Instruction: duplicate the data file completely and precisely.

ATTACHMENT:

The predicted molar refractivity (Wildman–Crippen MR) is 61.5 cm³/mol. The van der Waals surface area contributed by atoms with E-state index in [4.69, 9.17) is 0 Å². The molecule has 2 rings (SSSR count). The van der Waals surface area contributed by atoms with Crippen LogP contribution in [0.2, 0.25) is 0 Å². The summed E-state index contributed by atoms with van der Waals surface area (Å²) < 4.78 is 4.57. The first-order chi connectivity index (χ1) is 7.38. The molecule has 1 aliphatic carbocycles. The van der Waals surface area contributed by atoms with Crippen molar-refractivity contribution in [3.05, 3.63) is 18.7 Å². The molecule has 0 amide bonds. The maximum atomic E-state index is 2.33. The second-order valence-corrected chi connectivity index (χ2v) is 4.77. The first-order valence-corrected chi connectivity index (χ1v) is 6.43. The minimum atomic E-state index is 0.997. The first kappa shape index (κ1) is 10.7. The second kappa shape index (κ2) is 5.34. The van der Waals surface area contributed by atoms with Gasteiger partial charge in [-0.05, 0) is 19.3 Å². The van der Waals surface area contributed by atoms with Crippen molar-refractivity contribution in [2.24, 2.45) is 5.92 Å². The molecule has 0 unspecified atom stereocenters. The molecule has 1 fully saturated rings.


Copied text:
The predicted molar refractivity (Wildman–Crippen MR) is 61.5 cm³/mol. The van der Waals surface area contributed by atoms with E-state index in [4.69, 9.17) is 0 Å². The molecule has 2 rings (SSSR count). The van der Waals surface area contributed by atoms with Crippen LogP contribution in [0.2, 0.25) is 0 Å². The summed E-state index contributed by atoms with van der Waals surface area (Å²) < 4.78 is 4.57. The first-order chi connectivity index (χ1) is 7.38. The molecule has 1 aliphatic carbocycles. The van der Waals surface area contributed by atoms with Crippen molar-refractivity contribution in [3.05, 3.63) is 18.7 Å². The molecule has 0 amide bonds. The maximum atomic E-state index is 2.33. The second-order valence-corrected chi connectivity index (χ2v) is 4.77. The first-order valence-corrected chi connectivity index (χ1v) is 6.43. The minimum atomic E-state index is 0.997. The first kappa shape index (κ1) is 10.7. The second kappa shape index (κ2) is 5.34. The van der Waals surface area contributed by atoms with Gasteiger partial charge in [-0.05, 0) is 19.3 Å². The van der Waals surface area contributed by atoms with Crippen molar-refractivity contribution in [2.24, 2.45) is 5.92 Å². The molecule has 0 unspecified atom stereocenters. The molecule has 1 fully saturated rings.